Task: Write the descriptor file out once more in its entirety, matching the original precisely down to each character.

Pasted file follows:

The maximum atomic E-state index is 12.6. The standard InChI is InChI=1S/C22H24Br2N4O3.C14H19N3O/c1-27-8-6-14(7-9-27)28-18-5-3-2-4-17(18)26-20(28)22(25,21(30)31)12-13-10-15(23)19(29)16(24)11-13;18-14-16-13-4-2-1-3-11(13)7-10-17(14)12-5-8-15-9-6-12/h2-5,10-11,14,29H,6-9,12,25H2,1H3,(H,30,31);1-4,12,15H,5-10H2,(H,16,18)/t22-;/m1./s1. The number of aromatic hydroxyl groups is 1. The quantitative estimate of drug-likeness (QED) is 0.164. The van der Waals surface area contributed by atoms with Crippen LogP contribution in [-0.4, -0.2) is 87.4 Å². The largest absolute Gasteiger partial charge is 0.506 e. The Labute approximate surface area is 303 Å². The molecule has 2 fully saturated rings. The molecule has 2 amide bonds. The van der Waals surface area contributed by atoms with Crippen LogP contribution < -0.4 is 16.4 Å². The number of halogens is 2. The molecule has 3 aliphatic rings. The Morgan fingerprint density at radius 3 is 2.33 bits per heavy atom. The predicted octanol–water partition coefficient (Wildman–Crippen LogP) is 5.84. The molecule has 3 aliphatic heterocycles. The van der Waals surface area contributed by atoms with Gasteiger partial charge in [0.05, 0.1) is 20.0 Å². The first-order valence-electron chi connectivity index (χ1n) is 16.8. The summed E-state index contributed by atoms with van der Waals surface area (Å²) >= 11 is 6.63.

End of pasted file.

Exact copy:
The maximum atomic E-state index is 12.6. The standard InChI is InChI=1S/C22H24Br2N4O3.C14H19N3O/c1-27-8-6-14(7-9-27)28-18-5-3-2-4-17(18)26-20(28)22(25,21(30)31)12-13-10-15(23)19(29)16(24)11-13;18-14-16-13-4-2-1-3-11(13)7-10-17(14)12-5-8-15-9-6-12/h2-5,10-11,14,29H,6-9,12,25H2,1H3,(H,30,31);1-4,12,15H,5-10H2,(H,16,18)/t22-;/m1./s1. The number of aromatic hydroxyl groups is 1. The quantitative estimate of drug-likeness (QED) is 0.164. The van der Waals surface area contributed by atoms with Crippen LogP contribution in [-0.4, -0.2) is 87.4 Å². The largest absolute Gasteiger partial charge is 0.506 e. The Labute approximate surface area is 303 Å². The molecule has 2 fully saturated rings. The molecule has 2 amide bonds. The van der Waals surface area contributed by atoms with Crippen LogP contribution < -0.4 is 16.4 Å². The number of halogens is 2. The molecule has 3 aliphatic rings. The Morgan fingerprint density at radius 3 is 2.33 bits per heavy atom. The predicted octanol–water partition coefficient (Wildman–Crippen LogP) is 5.84. The molecule has 3 aliphatic heterocycles. The van der Waals surface area contributed by atoms with Gasteiger partial charge in [0.05, 0.1) is 20.0 Å². The first-order valence-electron chi connectivity index (χ1n) is 16.8. The summed E-state index contributed by atoms with van der Waals surface area (Å²) >= 11 is 6.63.